Rossana Weitekamp, 516-792-1462, firstname.lastname@example.org
Barbara Pruitt, 816-932-1288; email@example.com, Kauffman Foundation
Economic and professional opportunities top list of reasons
(KANSAS CITY, Mo.) March 2, 2009 – The Ewing Marion Kauffman Foundation released a study today that indicates placing limits on foreign workers in the U.S. is not the answer to the country's rising unemployment rate and may undermine efforts to spur technological innovation.
For the study by Harvard professor Vivek Wadhwa titled America's loss is the world's gain: America's New Immigrant Entrepreneurs, Part IV, researchers surveyed highly skilled immigrants who had studied and/or worked in the United States and subsequently returned to their home countries.
"A substantial number of highly skilled immigrants have started returning to their home countries in recent years, draining a key source of brain power and innovation," said Robert E. Litan, vice president of Research and Policy at the Kauffman Foundation. "We wanted to know what is encouraging this much-needed growth engine to leave our country, thereby sending entrepreneurship and economic stimulus to places like Bangalore and Beijing."
Immigrants historically have provided one of America's greatest competitive advantages. Between 1990 and 2007, the proportion of immigrants in the U.S. labor force increased from 9.3 percent to 15.7 percent, and a large and growing proportion of immigrants bring high levels of education and skill to the United States. Immigrants have contributed disproportionately in the most dynamic part of the U.S. economy—the high-tech sector—co-founding firms such as Google, Intel, eBay and Yahoo. In addition, immigrant inventors contributed to more than a quarter of U.S. global patent applications. Immigrant-founded U.S.-based companies employed 450,000 workers and generated $52 billion in revenue in 2006.
"While some have tried to associate the increase in foreign workers over recent years with the economic problems that have plagued the country, this data verifies the opposite effect," said Wadhwa. "If the U.S. Government and the business community could find better ways to offer good jobs in tandem with less restrictive visa policies for talented immigrants, the U.S. might be able to recapture many of these immigrants and their potential to help grow the U.S. economy."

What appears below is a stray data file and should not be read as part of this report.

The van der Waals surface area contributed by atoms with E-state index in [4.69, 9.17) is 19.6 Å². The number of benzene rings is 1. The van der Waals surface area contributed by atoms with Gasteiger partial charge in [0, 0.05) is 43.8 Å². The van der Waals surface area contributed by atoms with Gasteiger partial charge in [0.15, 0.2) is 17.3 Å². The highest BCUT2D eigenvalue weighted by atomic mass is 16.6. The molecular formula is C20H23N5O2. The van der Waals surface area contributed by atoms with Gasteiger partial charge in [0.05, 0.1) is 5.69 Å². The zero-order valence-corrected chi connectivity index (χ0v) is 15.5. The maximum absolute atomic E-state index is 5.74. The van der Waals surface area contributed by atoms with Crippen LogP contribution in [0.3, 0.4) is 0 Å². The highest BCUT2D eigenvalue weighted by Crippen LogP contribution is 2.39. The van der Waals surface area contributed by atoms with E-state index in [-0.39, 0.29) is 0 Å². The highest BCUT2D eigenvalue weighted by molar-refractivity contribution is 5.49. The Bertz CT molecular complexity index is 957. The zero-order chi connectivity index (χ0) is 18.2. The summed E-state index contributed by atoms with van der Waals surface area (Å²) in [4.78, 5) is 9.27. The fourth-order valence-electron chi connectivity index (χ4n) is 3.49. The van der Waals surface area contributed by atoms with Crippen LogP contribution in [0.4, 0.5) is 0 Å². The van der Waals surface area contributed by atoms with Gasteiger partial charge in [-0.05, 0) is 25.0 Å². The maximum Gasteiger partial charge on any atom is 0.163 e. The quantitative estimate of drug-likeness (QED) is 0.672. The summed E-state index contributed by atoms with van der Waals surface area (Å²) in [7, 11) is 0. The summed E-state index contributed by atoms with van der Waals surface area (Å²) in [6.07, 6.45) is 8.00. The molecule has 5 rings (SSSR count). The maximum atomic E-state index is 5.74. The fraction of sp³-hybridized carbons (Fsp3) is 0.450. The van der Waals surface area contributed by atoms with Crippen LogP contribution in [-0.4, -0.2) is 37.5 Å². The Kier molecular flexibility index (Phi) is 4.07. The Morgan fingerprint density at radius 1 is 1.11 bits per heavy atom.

In the two-year study of 1,203 Indian and Chinese subjects who had studied or worked in the United States for a year or more before returning home, Wadhwa and his team uncovered several trends:
- Most of the Indian and Chinese immigrant subjects who returned to their home countries were relatively young (35 and 37, respectively), male, married and had no children.
- These returnees had degrees primarily in management, technology or science, with most holding Master's and PhD degrees.
- Most returnees originally came to the Unites States for professional and educational development opportunities, and the majority of returnees cited career and quality of life as the main reasons to return to their home countries rather than stay in the United States.
- The most common professional factor (86.8 percent of Chinese and 79.0 percent of Indians) motivating workers to return home was the growing demand for their skills in their home countries.
- Returnees also believed that their home countries provided better career opportunities than they could find in America.
- Family considerations are strong magnets pulling immigrants back to their home countries, as well. Being close to family and friends was a significant consideration in the decision to return home, with many returnees considering care for aging parents to be much better in their home countries (89.4 percent of Indians and 79.1 percent of Chinese).
- Since returning home, 56.6 percent of Indians and 50.2 percent of Chinese respondents indicated that they would be likely to start a business in the next five years, but they believed their best opportunities for entrepreneurship were at home (53.5 percent of Indian and 60.7 percent of Chinese respondents said opportunities to start their own businesses were better in their home countries).